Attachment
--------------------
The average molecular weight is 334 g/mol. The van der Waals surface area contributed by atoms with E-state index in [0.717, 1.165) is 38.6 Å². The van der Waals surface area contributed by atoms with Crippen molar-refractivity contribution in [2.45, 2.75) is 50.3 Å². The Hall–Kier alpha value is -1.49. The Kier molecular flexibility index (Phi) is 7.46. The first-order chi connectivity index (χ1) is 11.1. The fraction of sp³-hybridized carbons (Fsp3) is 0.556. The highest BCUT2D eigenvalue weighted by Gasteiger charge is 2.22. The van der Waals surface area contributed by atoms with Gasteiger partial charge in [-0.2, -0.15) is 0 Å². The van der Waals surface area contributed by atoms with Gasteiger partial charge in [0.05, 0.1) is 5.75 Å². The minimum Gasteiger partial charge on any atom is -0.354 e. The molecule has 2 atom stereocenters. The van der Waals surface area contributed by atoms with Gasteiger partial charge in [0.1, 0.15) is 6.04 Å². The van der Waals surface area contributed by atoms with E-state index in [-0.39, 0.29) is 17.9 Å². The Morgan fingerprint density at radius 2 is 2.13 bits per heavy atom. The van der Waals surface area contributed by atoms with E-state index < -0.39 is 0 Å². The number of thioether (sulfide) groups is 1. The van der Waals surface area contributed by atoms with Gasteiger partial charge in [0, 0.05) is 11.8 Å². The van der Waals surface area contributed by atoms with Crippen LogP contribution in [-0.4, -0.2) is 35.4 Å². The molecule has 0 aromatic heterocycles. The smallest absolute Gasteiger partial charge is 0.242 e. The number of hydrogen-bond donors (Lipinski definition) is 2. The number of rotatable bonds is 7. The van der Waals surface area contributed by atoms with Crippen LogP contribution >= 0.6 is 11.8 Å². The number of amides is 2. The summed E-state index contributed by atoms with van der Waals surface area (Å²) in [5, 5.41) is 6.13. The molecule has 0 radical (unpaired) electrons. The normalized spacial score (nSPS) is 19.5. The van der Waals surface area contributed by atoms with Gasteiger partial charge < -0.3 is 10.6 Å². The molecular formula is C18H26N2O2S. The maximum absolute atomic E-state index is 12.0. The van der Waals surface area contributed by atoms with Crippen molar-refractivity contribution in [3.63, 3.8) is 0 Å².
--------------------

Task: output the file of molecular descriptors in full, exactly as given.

The average molecular weight is 334 g/mol. The van der Waals surface area contributed by atoms with E-state index in [0.717, 1.165) is 38.6 Å². The van der Waals surface area contributed by atoms with Crippen molar-refractivity contribution in [2.45, 2.75) is 50.3 Å². The Hall–Kier alpha value is -1.49. The Kier molecular flexibility index (Phi) is 7.46. The first-order chi connectivity index (χ1) is 11.1. The fraction of sp³-hybridized carbons (Fsp3) is 0.556. The highest BCUT2D eigenvalue weighted by Gasteiger charge is 2.22. The van der Waals surface area contributed by atoms with Gasteiger partial charge in [-0.2, -0.15) is 0 Å². The van der Waals surface area contributed by atoms with Gasteiger partial charge in [0.05, 0.1) is 5.75 Å². The minimum Gasteiger partial charge on any atom is -0.354 e. The molecule has 2 atom stereocenters. The van der Waals surface area contributed by atoms with Gasteiger partial charge in [0.1, 0.15) is 6.04 Å². The van der Waals surface area contributed by atoms with E-state index in [-0.39, 0.29) is 17.9 Å². The Morgan fingerprint density at radius 2 is 2.13 bits per heavy atom. The van der Waals surface area contributed by atoms with E-state index < -0.39 is 0 Å². The number of thioether (sulfide) groups is 1. The van der Waals surface area contributed by atoms with Gasteiger partial charge in [0, 0.05) is 11.8 Å². The van der Waals surface area contributed by atoms with Crippen LogP contribution in [-0.4, -0.2) is 35.4 Å². The molecule has 0 aromatic heterocycles. The smallest absolute Gasteiger partial charge is 0.242 e. The number of hydrogen-bond donors (Lipinski definition) is 2. The number of rotatable bonds is 7. The van der Waals surface area contributed by atoms with Crippen LogP contribution >= 0.6 is 11.8 Å². The number of amides is 2. The summed E-state index contributed by atoms with van der Waals surface area (Å²) in [5, 5.41) is 6.13. The molecule has 0 radical (unpaired) electrons. The normalized spacial score (nSPS) is 19.5. The van der Waals surface area contributed by atoms with Gasteiger partial charge < -0.3 is 10.6 Å². The molecular formula is C18H26N2O2S. The maximum absolute atomic E-state index is 12.0. The van der Waals surface area contributed by atoms with Crippen molar-refractivity contribution in [3.63, 3.8) is 0 Å².